Slitherine has shared with me every single piece of background art, 93 in total, from what would have been the final version of T-Tex.


“I guess you owe us a beer now,” Marco Minoli, Slitherine’s Marketing Director, joked.


This is the first time that anyone outside of the company has read all of T-Tex‘s wild cowboy tale.



Well, howdy there, cowboy. Buy yourself a drink and let me tell you the strangest story you ever heard. The story of how I earned the name… TYRANNOSAURUS TEX!



Texas, 1899. Forty years ago East Wood was a two-bit, one-horse town. I rode in one summer afternoon seeking fame, fortune and adventure.

I parked my horse outside the local waterin’ hole, The Last Chance Saloon. My tongue felt as dry as a rattlesnake’s belly. I needed a drink.



The barman was a friendly type. His name was Leon. ‘Barman,’ I called, ‘send me down a bourbon chocolate, and a glass of milk.’ Leon slid my milk and cookie along the bar, and began telling me of the strange goings on around those parts.



Funny things had been happening around the old crater diamond mine, deep in the desert. Folk have been disappearing, and people are blaming the Coyote Gang, from over Palance Way.



The Sheriff and his Deputy had been snatched by an unknown critter that lived in the mine.



All that could be found of the mine owner was his spare posh hat, complete with a smoking hole right through its middle!



Things looked bad, but all I could think of was the fortune that was there for the taking… Diamonds!



I decided to head for the mine. I didn’t give a racoon’s tail for the missin’ towns folk, but those diamonds were too tempting to pass up. I rode outta town with Leon waving me goodbye.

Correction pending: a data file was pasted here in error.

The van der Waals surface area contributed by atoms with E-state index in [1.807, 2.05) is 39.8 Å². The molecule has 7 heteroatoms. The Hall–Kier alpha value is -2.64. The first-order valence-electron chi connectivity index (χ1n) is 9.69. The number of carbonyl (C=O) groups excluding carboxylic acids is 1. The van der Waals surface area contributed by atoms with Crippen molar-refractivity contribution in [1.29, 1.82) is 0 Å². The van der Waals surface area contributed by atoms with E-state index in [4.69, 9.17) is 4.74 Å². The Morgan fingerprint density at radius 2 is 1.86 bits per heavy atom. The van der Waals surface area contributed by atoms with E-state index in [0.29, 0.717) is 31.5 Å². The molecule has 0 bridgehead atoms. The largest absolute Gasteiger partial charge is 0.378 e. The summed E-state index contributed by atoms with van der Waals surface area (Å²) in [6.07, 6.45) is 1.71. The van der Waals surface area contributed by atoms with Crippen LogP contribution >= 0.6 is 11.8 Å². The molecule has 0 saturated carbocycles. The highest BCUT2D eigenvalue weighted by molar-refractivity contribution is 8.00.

My journey to the mine was long and arduous. Water was scarce, but I survived. I arrived at the old crater just before sundown.

I tethered Pickles, my horse, to a nearby post. The old crater looked innocent. It looked deserted. It looked terrifying. I felt a chill creep deep down into my boots.



If I was heading into danger, I wanted to be armed. I pulled out my trusty Colt-45 and moved slowly towards the mine entrance.



I headed into the darkness. It was dank and dismal and more frightening with every step I took. I held my Colt with one hand and scrabbled for diamonds with the other.



Out of the dark came a terrible noise. A big metal feller blocked my path! He lofted a strange gun and shouted, ‘Intruder.’ Well, I levelled my Colt at him and hollered back, ‘You ain’t from around these parts are you, boy…’



I felled him quicker than a champion lumberjack. He smashed into little bitty pieces and I made my way into the darkness…









After blasting all them crazy critters with my new guns, I found myself slap-bang on the edge of a deep ravine. A dangly-rope bridge joined the mine to the strangest town I ever did see.